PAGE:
the debate on energy
Anyone who has ever
operated a baler in a Missouri hay field knows how interconnected things
are today. Should one tiny piece in the intricate machinery of that
baler break, the entire day’s operation comes
to a screeching halt.
The same is true
for the nation’s energy supply.
Seemingly unrelated events can ripple into major problems that eventually
trickle down to us as consumers.
The recent hurricanes
are a case in point. When the storms hit the Gulf region oil refineries
shut down, shipping was curtailed and the resulting decline in supply
hit consumers hard in the wallet.
A few years ago an
event as simple as a tree rubbing against a transmission line started
a series of events that resulted in a major blackout that left parts
of the East Coast and upper Midwest in the dark.
Low river levels,
disruption of railroad service, terrorist activities, our nation’s
reliance on foreign oil and the rising price of natural gas are all potential
problems for energy suppliers. These real and potential events are what
prompted President Bush and Congress to push for passage of the 2005
energy bill. That measure moved energy to the top of the list of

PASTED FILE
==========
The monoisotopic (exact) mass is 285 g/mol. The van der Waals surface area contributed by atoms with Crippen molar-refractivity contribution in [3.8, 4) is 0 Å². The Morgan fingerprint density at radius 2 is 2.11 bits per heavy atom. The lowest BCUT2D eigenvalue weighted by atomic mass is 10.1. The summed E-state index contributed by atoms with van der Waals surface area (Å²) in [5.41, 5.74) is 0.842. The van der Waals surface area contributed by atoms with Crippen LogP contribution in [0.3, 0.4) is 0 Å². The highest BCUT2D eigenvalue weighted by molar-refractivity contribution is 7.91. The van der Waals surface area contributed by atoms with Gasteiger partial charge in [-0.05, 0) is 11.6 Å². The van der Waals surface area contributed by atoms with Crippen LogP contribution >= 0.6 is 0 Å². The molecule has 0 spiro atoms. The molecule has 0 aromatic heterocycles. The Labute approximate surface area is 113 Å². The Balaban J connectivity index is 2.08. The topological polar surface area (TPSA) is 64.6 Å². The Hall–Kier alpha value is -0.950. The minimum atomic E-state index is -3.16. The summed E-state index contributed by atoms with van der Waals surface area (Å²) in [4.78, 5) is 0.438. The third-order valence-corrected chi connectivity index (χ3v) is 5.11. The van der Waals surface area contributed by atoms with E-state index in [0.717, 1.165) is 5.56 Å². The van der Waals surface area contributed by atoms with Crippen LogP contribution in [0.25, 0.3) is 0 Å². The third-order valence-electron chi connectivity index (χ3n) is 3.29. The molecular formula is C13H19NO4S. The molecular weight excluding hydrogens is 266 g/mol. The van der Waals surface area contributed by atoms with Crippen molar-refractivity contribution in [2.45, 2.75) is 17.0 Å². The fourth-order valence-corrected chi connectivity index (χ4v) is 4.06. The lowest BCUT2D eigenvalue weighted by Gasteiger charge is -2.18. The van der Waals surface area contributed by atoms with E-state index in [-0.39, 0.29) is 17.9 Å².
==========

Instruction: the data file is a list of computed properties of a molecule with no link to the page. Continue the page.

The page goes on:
issues our country must deal with.
In December, Gov.
Matt Blunt acknowledged the importance of energy to Missouri and pushed
its debate up a big notch when he appointed an Energy Task Force to
address the state’s
growing energy needs.
Energy is critical
to Missouri and our economy is vitally dependent on a low-cost supply
of energy to heat and cool homes, power industry, fuel vehicles for
our many commuters and to keep expenses down for the businesses and
farms. Even though Missouri’s
energy situation is better than other states, Gov. Blunt has shown
wisdom by being proactive to identify ways Missouri can continue
our competitive energy position.
By ratcheting up
the debate on energy the governor will identify issues and ensure potential
problems are addressed before they become a crisis. And the nine-member
panel, led by Public Service Commission Chairman Jeff Davis, is more
than up to the task at hand.
of the panel include Lt. Gov. Peter Kinder, House Speaker Rod Jetton,
Senate President Pro Tem Michael Gibbons, Rep. Rex Rector, Sen. David
Klindt, Public Counsel Lewis Mills, Department of Natural Resources
Director Doyle Childers and Agriculture Director Fred Ferrell.
has asked them to recommend ways to reduce our state’s dependence
on oil, provide help so low-income Missourians can pay their
heating bills and promote new opportunities for the use of renewable
This last task is
one of the most exciting. Legislation has already been introduced,
with the governor’s blessing, which
will mandate that all gas sold in Missouri contain at least 10
percent ethanol. This
will help boost Missouri’s farmers and
move our state closer to energy independence.
electric cooperatives applaud our governor’s initiative
in forming this task force. We believe he has the right
people looking at the problem at the right time. As the task force
meets, your electric cooperative will be well represented in the
energy debate and do whatever we can to help.
Hart is executive vice president of the Association
of Missouri Electric Cooperatives.